This paper conceptualises ‘global financial crisis’ as primarily political and
focuses on the way it impacts on the ability of youth to renegotiate their place and
space with patterns of authority and control in Africa, using the instrumentality
of new media. Three main arguments are made. First is that, even though the
Nigeria is Africa's most populous country and the world's eighth largest oil producer, but its success has been undermined in recent decades by ethnic and religious conflict, political instability, rampant official corruption and an ailing economy.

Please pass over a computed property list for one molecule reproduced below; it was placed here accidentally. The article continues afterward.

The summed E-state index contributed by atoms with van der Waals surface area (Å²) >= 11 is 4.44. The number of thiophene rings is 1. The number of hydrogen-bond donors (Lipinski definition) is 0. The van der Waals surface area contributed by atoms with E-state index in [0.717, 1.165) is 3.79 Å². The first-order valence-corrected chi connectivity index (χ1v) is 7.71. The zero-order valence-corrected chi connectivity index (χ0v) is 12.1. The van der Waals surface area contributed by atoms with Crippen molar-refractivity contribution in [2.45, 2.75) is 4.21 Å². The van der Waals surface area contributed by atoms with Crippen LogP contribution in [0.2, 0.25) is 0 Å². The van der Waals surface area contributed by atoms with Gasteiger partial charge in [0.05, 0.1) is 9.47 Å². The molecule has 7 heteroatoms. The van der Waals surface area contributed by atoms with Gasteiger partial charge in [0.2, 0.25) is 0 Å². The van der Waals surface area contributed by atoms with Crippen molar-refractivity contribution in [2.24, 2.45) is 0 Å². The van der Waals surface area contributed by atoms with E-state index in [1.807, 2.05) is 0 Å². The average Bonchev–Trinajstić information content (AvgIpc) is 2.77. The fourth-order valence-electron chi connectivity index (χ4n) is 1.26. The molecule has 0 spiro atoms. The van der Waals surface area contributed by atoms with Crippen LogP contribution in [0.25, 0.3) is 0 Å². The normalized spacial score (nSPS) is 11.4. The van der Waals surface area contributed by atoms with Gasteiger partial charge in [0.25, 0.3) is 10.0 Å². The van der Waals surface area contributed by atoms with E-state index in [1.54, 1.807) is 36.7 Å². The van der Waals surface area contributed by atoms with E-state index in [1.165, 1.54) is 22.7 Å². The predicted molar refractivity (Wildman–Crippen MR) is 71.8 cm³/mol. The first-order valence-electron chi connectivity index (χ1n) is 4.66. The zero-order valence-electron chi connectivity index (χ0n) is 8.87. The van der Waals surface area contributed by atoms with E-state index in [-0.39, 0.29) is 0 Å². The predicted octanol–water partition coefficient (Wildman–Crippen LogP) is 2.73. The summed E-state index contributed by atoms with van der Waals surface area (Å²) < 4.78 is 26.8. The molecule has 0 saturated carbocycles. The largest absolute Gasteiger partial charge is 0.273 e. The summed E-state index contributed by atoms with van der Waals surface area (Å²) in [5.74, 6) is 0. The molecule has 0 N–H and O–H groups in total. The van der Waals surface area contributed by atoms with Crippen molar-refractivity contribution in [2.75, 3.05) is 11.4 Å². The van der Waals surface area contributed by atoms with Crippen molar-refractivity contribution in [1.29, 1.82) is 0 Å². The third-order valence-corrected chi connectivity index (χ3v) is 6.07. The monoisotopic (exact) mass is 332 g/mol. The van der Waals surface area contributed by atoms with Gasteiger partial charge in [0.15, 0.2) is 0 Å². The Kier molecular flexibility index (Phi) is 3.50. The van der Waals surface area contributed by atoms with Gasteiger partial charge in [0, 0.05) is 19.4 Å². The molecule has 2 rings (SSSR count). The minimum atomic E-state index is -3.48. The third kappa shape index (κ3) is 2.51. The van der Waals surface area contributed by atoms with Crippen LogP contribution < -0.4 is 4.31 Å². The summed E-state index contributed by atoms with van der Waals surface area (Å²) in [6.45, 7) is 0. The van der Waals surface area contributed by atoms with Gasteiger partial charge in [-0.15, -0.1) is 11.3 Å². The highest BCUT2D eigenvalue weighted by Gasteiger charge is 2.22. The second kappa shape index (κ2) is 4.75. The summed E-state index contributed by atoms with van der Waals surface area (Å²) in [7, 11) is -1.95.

While the fate of Africa is much discussed in the West, Westerners rarely hear the voices of Africans themselves in the debate over the future of this imperiled continent. Pan-Africanism aims to unite the many different peoples of Africa and the Diaspora (in the West indies, Latin America, the U.S., and the U.K.).